Packing

Wed 31 Aug 2011 - Filed under: Not a Journal. | 3 Comments| Posted by: Gavin

What’s faster: packing or unpacking?



While we were away

Tue 30 Aug 2011 - Filed under: Not a Journal., | Leave a Comment| Posted by: Gavin

some readers got back to us after reading Delia Sherman’s upcoming The Freedom Maze. They’re not lying, it’s an intense, fun, excellent book for readers of all ages:

“A seamless blending of wondrous American myth with harsh American reality, as befits young Sophie’s coming-of-age. I think younger readers and adults alike will be completely riveted by her magical journey into her own family’s double-edged past.”
—N. K. Jemisin, author of The Hundred Thousand Kingdoms

“This is an absolutely fascinating story. The Freedom Maze draws you into a world of danger and mystery, of daring and change, at the dawning of the Civil War. Sophie’s adventures in the history of her family’s Louisiana plantation feel real, and lead her to a real understanding of racial truths she would never have caught a glimpse of without magic. Beautifully imagined and told with satisfyingly matter-of-fact detail: pot liquor and spoon bread, whips and Spanish Moss, corset covers and vévés and bitter, healing herbs.  The Freedom Maze is deep, meaningful fun.”
—Nisi Shawl, author of Filter House

“Sherman’s antebellum story exposes a wide sweep through a narrow aperture, where the arbitrary nature of race and ownership, kindred and love, are illuminated in the harsh seeking glare of an adolescent’s coming of age.”
—Cory Doctorow, BoingBoing

“A bold and sensitively-written novel about a supposed-white child, Sophie Fairchild returned magically to a time of her ancestors who were slavemaster and slaves in the old South. This book puts the lie to those today making loose political statements about happy, comfortable slave families of that brutal era while telling a strong story that will not let the young reader stop turning pages to see how things will work out for Sophie and her fellow slaves, especially the cook Africa, and house slaves Antigua and Canada. I was mesmerized.”
—Jane Yolen, author of The Devil’s Arithmetic

“A riveting, fearless, and masterful novel. I loved Sophie completely.”
—Nancy Werlin, author of Extraordinary

“A subtle and haunting book that examines what it means to be who we are.”
—Holly Black, co-author of The Spiderwick Chronicles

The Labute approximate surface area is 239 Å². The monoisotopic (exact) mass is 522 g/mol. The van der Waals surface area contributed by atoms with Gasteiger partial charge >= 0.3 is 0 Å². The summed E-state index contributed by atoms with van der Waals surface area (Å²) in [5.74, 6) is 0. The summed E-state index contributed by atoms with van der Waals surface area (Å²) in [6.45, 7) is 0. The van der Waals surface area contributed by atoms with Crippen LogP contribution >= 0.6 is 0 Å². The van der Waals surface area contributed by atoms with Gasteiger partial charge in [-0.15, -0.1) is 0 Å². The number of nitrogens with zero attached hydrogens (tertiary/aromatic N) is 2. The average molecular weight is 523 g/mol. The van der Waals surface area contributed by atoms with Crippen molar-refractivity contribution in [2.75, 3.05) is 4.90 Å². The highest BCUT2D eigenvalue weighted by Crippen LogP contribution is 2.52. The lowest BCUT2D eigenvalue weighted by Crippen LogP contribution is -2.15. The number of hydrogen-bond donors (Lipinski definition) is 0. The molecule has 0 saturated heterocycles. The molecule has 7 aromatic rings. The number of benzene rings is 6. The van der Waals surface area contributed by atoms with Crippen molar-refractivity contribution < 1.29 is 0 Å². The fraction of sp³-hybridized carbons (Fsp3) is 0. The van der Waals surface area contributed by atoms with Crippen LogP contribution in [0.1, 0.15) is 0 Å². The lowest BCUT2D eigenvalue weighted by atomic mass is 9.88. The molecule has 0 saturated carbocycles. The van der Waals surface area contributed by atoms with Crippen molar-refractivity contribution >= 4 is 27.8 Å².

“Vividly realized and saturated with feeling.”
—Elizabeth Knox, author of DreamHunter



Housekeeping

Wed 10 Aug 2011 - Filed under: Not a Journal. | Leave a Comment| Posted by: Gavin

Our office will be closed for the rest of the month of August and we will only be able to send out e-galleys to reviewers during that time.



Edinburgh book fest & more

Tue 9 Aug 2011 - Filed under: Not a Journal., , , , , , | Leave a Comment| Posted by: Gavin

Stories of Your Life and Others cover - click to view full sizeTime for some updates before we shut down for the August recess. First a few quick reviews:

  1. Gary K. Wolfe in Locus on Geoff Ryman’s Paradise Tales: “In the best of Ryman’s fiction, the world unfolds in ways that are at once astonishing and thoroughly thought out, both radically disorienting and emotionally powerful.”
  2. Ted Gioia on Ted Chiang. (It’s a TedFest!) “The divide between genre fiction and literary fiction is, blurry at best . . . “
  3. Catch-up: Matt Kressel interviews Richard Butner for the Shirley Jackson Award site.
  4. Very sad to read about William Sleator’s death. Many years ago Kelly gave me a copy of his autobiographical collection Oddballs (it’s still one of the books she loves to give people), a hilarious book that only gets more fascinating as I see if from two sides, the child POV and the parental. I haven’t read much of his fiction, but

Ok, so the last two weren’t reviews, but go on, open up some tabs and read them.

Next: a reading! Vincent McCaffrey will read from A Slepyng Hound to Wake at the Brookline Booksmith at 7 PM on Thursday August 25th. We love Vince and we love the Booksmith (and their reading series, they have Lev Grossman there this week) so we are very sad we won’t be there. Slepying Hound is shipping out very nicely. If you want a signed copy, the Booksmith, Poison Pen, or Avenue Victor Hugo are your choices. (On AVH’s site on Biblio.com you can see what else Vincent has published . . . )